• Facepalm: Riker facepalms during a holorecreation of the murder.
  • Hoist by His Own Petard: Picard and La Forge are able to demonstrate that Dr. Apgar attempted to fire a Krieger wave beam at Riker while he was transporting, to frame his murder as a Teleporter Accident. However, the beam bounced off the transporter beam that Riker used and hit the reactor, destroying the station and killing Apgar.
  • Holodeck Malfunction: Yes and no. The holodeck functions exactly as intended, recreating Dr. Apgar's orbiting lab down to the last detail. However, no one thought to turn off his generator down on the planet, and the holo-lab, which Apgar had claimed was non-functional, succeeds in converting its otherwise harmless emissions into Krieger waves, which threaten the ship. But it's these same waves that exonerate Riker, by showing that Apgar was lying about his progress.
  • Kangaroo Court: Krag blithely states that on his world, suspects are guilty until proven innocent. Picard does everything he can to prevent Riker from getting sucked into a kangaroo court on the planet.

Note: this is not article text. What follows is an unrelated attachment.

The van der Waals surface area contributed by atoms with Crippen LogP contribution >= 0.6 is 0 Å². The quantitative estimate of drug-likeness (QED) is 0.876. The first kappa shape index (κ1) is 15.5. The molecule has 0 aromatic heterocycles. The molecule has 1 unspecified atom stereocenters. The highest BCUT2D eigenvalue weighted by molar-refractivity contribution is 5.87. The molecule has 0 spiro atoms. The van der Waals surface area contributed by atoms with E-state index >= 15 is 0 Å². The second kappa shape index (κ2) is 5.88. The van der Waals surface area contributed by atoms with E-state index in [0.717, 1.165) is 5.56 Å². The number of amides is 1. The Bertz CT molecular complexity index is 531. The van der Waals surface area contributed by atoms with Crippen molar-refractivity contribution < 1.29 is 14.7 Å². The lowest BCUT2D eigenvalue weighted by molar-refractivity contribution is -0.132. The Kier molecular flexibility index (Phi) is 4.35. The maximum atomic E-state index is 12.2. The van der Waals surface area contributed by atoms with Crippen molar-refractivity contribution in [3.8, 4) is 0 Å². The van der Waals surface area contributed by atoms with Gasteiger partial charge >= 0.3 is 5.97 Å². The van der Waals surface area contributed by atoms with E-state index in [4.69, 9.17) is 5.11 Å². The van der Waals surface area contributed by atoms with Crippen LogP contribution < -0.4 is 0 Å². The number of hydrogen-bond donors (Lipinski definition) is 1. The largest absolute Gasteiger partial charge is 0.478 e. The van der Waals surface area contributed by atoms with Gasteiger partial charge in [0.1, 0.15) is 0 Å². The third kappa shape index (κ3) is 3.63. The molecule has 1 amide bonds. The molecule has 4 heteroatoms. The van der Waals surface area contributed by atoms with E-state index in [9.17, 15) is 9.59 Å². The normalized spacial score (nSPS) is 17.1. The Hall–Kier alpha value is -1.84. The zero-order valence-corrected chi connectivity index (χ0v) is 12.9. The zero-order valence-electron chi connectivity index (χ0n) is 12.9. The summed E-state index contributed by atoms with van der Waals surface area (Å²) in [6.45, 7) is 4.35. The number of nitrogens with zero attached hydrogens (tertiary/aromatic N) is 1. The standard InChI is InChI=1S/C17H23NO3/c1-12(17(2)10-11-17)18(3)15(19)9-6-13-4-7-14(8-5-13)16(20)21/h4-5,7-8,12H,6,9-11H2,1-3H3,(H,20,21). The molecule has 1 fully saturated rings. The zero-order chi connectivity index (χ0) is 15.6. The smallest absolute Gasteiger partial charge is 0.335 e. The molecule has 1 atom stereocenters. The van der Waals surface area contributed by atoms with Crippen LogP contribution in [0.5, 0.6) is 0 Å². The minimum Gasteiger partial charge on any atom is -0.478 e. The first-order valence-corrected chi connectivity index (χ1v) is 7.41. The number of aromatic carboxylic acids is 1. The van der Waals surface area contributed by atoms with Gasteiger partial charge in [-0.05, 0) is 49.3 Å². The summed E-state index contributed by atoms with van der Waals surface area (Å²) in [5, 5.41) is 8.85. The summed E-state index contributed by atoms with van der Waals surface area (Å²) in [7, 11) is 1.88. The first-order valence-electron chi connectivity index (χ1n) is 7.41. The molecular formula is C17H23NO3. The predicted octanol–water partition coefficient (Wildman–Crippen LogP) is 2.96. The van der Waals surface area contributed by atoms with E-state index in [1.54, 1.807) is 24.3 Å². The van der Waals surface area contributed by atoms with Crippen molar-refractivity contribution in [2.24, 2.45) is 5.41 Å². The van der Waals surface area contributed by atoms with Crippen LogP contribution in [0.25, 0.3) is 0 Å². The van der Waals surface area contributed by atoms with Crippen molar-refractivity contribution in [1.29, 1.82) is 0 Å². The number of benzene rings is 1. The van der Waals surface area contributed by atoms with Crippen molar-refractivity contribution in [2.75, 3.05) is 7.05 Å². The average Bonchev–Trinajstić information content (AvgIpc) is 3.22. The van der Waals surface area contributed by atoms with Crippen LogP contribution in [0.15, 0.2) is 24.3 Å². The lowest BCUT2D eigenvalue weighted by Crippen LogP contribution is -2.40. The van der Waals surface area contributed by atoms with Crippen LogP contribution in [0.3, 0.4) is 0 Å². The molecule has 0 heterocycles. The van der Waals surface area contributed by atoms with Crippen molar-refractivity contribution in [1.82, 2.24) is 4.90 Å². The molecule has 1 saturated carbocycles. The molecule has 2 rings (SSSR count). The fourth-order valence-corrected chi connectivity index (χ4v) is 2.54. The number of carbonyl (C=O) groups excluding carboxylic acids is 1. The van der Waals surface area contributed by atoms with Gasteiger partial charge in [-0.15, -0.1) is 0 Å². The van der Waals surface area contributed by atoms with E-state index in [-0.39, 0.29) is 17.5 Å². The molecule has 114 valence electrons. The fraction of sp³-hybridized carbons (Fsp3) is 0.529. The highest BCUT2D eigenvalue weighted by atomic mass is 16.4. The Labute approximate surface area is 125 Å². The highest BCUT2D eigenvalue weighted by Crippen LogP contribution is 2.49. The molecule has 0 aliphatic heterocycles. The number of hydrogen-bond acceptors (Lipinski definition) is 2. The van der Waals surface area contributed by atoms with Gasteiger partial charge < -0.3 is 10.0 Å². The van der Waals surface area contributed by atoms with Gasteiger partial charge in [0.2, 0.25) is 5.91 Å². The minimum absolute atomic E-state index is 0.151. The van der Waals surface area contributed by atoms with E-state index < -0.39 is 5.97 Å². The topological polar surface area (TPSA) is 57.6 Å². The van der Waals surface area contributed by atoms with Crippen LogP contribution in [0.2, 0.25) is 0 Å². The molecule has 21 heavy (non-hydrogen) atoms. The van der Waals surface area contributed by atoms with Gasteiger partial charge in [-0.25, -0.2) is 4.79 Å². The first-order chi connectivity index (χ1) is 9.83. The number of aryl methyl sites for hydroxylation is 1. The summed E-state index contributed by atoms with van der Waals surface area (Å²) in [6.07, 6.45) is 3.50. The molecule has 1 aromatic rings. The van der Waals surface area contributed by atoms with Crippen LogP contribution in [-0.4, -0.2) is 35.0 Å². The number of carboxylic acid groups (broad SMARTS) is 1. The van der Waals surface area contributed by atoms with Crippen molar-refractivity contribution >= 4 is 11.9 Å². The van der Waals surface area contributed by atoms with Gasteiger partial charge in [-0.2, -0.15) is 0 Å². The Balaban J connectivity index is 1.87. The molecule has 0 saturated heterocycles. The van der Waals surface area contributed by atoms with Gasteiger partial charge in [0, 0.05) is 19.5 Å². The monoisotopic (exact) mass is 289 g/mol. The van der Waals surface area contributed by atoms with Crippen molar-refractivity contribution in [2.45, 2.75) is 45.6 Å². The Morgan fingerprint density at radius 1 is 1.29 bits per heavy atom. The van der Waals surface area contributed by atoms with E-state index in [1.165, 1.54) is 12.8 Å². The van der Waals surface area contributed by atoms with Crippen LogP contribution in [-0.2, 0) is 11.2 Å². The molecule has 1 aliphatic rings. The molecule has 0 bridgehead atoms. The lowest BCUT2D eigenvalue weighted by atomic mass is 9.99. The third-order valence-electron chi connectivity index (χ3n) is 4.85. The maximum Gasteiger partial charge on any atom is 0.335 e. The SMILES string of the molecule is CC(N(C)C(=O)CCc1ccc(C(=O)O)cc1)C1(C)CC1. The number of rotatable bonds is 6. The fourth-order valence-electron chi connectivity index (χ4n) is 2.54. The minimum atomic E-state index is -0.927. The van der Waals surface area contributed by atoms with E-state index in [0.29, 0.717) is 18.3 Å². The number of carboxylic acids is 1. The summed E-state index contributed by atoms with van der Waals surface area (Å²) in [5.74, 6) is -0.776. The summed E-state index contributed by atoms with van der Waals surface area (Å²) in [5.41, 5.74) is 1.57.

• Karma Houdini: Manua doesn't even attempt to apologise for falsely accusing Riker of trying to rape her let alone give an explanation for saying something so far from what actually happened. That said, it's entirely possible that whatever happened between the two of them met somewhere in the 'middle' of both their testimonies, and Riker's infallible charm collided with her own desires and created a situation where both were neither entirely blameless or at ultimate fault.
  • Magical Computer: Realistically, there is no way in hell the holodeck simulations could be that precise when based just on people’s recollections.
  • Murder the Hypotenuse: Manua and Apgar's versions of the events blame Riker for murdering Apgar to be with Manua.
  • Pink Means Feminine: Two out of three recreations show Mrs. Apgar wearing a pink underdress while trying to seduce Riker. The exception is her own, in which she's a blameless and victimized woman in white.
  • Posthumous Character: Dr. Apgar is never seen while he's alive, only as a holographic recreation.
  • Public Exposure: The episode opens with Picard and other crew members painting portraits of a nude model.
  • Punch-Clock Villain: Krag isn't a bad guy, just a detective doing his job. He even apologizes to Riker after viewing the exonerating evidence.